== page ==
This photo exhibition started with the encounter of Tracey, a current locale of Kokubunji, Tokyo, with a Montreal-China background, with the owner of Kojima Gallery, Mr. Kojima Toshio.
Toshio thought of the Kudara Kannon from 5th – 7th century when he met Tracey the first time, while Tracey was enthralled by the boro (patched Japanese textile) and ethnic textile in the Gallery. Without much discussion or plans, they simply started their collaboration, where Tracey wore or wrapped the textiles on her body, and let the clothes move, and Toshio captured fleeting moments with camera. Tracey, although not a professional dancer, is practicing Noh dances and singing. Sometimes, Tracey stares into the camera like an animal preying in the wild.
They also invited the video artist, Mr. Koichi Nagura, who created colored and black-white videos of the performance. Further, Toshio made photomontages with everyday scenery of Kokubunji, a popular residential area blessed with ancient trees and traditional temples.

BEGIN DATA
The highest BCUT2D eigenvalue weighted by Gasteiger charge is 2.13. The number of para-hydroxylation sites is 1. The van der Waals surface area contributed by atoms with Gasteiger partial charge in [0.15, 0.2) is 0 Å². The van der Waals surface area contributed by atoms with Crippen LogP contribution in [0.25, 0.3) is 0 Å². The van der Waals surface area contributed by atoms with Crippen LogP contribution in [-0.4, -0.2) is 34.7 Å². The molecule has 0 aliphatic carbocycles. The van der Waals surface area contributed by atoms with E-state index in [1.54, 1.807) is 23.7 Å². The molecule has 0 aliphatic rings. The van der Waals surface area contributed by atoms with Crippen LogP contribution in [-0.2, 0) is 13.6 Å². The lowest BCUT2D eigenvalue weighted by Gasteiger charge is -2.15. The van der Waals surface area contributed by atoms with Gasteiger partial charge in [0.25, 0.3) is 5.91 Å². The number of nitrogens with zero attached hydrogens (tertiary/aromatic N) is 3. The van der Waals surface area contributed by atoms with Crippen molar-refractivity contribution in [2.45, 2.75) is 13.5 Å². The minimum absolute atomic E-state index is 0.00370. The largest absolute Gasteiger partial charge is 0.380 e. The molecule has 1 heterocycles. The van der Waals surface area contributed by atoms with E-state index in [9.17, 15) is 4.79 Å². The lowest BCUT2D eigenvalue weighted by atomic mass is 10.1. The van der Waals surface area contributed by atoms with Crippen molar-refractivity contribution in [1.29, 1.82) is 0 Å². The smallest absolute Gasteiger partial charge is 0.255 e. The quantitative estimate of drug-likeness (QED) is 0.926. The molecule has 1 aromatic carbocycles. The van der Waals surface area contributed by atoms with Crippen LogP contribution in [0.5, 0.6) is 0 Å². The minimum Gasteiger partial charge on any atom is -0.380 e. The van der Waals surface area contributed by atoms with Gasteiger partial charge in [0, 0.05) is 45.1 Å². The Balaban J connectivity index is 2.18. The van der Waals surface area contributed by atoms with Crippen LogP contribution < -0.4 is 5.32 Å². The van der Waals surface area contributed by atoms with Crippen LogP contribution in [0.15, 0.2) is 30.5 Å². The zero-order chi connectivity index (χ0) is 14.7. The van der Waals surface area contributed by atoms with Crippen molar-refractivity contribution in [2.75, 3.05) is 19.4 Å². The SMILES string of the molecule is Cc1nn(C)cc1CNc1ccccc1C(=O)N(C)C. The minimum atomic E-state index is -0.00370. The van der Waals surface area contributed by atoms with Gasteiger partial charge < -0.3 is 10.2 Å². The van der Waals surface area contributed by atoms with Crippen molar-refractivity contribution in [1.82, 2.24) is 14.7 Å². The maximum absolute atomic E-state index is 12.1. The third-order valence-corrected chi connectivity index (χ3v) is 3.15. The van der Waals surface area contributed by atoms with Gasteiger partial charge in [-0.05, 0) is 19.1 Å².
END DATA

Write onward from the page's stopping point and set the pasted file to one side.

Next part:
The title, Esprits Animaux, implies connections with surrealism and dadaism, as well as extending the imagination to an unusual and sublime space that reminds of the Japanese traditional performance, Noh theater. As such, the exhibition to some extent reflects the world of Yugen, an untranslatable word that allegedly describes one of the most essential elements in Noh theater, as well as connected to tranquility, mystery and depth in pre-modern Japanese art.
Toshio Kojima, Gallery Kojima
プリンター：Canon image PROGRAF Pro-1000